Unfortunately, as the founder and busy principal of a sailing school on the Isle of Man and RNLI volunteer on the Port St Mary lifeboat, she ran out of time before the voyage and realised internet access in mid Atlantic was impractical.
So, armed with a donated plastic sextant, three text books, torch, watch, chart, dividers, calculator and a supply of pencils and plotting sheets she decided to teach herself during the crossing from the Canaries to the British Virgin Isles on board a 47 foot catamaran. That was alongside her duties on board, such as provisioning, checking equipment, planning, navigating and organising the duty watch system that were essential for her desired qualification as a Yachtmaster Ocean.
"I hadn't gone far enough in the on-line learning before I left," said Jen, "but fortunately I had been given a couple of books by a former merchant navy captain, though one was an old maths-based one."
The boat was equipped with radar, GPS and autopilot so could steer itself all the way but Jen settled down with her two favourite books, Sailing by the Stars by Paul Rodgers and Celestial Navigation by Tom Cunliffe to unpick the mysteries of the sextant and its attendant calculations. "The best bit of advice was 'just pick up the sextant and start taking sights'."
She started the voyage with visual fixes until losing sight of Gran Canaria, then switched to dead reckoning, using the speed, time and direction.
As she explains in her very entertaining blog (http://carreybeayn.com), the boat was not rigged for speed, so there would be plenty of time to study her astro navigation. She moved on with her navigation to use the sun, checking its angle above the horizon at regular intervals starting 20 minutes before the anticipated local noon and continuing until the readings started to decrease. "Noon is not at noon," she notes, adding that the Admiralty Almanac supplies answers to that.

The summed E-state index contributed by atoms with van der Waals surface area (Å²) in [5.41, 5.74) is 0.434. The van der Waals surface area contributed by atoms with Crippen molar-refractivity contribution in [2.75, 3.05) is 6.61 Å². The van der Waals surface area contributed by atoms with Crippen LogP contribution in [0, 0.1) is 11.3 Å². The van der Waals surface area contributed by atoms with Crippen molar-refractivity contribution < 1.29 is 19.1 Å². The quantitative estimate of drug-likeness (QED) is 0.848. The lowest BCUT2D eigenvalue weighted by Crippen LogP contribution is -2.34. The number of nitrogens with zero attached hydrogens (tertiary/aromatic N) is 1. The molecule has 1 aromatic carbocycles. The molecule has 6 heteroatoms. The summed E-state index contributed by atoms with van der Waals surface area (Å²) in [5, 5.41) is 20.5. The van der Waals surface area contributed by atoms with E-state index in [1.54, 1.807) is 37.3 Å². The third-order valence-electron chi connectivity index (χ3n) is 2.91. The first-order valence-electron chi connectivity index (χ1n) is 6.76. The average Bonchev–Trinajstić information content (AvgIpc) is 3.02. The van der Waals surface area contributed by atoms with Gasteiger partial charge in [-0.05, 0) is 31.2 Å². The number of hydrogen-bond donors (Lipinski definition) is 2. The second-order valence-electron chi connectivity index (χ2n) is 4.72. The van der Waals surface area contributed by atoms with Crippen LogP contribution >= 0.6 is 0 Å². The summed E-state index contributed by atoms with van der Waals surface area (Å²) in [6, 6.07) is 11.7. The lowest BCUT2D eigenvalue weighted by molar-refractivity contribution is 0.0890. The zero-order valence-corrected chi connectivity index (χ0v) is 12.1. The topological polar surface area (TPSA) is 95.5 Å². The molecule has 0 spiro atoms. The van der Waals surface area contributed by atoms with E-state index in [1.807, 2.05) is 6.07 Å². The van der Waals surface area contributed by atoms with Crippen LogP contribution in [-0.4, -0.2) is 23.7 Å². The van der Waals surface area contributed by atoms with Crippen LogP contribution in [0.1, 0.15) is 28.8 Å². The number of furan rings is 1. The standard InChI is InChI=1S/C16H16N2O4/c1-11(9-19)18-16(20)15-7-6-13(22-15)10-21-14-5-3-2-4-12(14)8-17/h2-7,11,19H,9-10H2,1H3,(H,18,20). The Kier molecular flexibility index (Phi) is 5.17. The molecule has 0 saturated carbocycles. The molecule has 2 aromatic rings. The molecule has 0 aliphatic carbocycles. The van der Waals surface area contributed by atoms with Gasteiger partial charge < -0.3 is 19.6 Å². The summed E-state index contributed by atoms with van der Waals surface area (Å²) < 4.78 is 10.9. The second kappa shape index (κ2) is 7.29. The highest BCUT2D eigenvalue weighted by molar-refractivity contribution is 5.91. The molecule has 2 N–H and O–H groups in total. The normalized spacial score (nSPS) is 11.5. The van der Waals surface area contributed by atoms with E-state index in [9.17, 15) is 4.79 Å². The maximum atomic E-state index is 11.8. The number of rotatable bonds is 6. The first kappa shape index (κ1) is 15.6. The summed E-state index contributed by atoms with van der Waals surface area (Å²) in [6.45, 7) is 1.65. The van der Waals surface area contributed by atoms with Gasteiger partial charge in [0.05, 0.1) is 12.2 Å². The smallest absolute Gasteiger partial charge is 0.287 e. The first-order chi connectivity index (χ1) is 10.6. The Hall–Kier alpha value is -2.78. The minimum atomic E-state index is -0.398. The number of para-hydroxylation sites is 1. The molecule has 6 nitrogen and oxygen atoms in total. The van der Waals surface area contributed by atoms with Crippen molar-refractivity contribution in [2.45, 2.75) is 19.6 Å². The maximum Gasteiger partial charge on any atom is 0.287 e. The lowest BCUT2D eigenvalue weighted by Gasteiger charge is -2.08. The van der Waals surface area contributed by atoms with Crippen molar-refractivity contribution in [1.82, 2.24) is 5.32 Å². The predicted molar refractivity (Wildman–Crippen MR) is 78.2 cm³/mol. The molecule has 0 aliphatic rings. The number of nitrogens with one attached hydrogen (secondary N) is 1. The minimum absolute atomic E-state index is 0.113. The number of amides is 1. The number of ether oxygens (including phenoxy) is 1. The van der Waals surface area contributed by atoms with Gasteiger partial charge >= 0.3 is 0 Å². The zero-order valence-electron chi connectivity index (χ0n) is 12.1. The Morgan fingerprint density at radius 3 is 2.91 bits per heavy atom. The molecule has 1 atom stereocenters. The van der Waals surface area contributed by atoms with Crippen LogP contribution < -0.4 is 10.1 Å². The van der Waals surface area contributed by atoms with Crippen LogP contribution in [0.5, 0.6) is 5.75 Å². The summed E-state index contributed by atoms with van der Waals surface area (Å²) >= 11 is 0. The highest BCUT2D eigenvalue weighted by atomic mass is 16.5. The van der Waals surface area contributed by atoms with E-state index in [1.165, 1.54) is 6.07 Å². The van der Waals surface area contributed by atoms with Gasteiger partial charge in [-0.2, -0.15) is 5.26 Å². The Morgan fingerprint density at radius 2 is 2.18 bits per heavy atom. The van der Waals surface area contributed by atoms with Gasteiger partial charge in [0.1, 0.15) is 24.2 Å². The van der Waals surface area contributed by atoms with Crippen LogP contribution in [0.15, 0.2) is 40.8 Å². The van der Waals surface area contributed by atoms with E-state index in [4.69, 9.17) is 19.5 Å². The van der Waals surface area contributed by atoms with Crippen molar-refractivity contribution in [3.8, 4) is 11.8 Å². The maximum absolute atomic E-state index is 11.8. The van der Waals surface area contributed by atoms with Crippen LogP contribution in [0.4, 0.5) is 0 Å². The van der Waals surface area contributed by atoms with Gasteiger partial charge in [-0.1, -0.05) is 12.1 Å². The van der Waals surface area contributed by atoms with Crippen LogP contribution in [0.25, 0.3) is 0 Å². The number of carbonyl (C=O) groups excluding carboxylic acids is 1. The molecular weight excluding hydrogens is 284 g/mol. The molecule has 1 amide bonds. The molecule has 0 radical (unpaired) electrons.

Checking her calculations against the GPS instruments, Jen was able to track down some errors in her workings, gradually improving their accuracy until she felt confident enough to use her sextant with the night skies, using moon, planet and star sights.
She still had all her watch-keeping and other duties: Power problems in mid Atlantic when the batteries were losing charge faster than expected were a reminder why traditional navigation needs to sit alongside GPS. When she spotted chaffing making a hole in the main sail, it fell to her to ascend the mast in a bosun's chair and wrap protection around the spreaders to stop them rubbing on the fabric.
Her intention on reaching Antigua had been to start a winter job there, but the devastation of Hurricane Irma had messed up those plans. Nevertheless, 24 days after setting out she reached her destination and immediately set about finding a suitable examiner.
He interviewed her, asked for all her logs and other documents and booked her in for an examination the following morning. It was a tight window as she was due to fly back to the UK in the afternoon.
Fortunately all the practical experience had reinforced her book-learnt navigation and as the taxi to the airport arrived, her paper had been marked and she was handed a sealed envelope to bring back and post in the UK, so she could get her newly-earned qualification from RYA headquarters.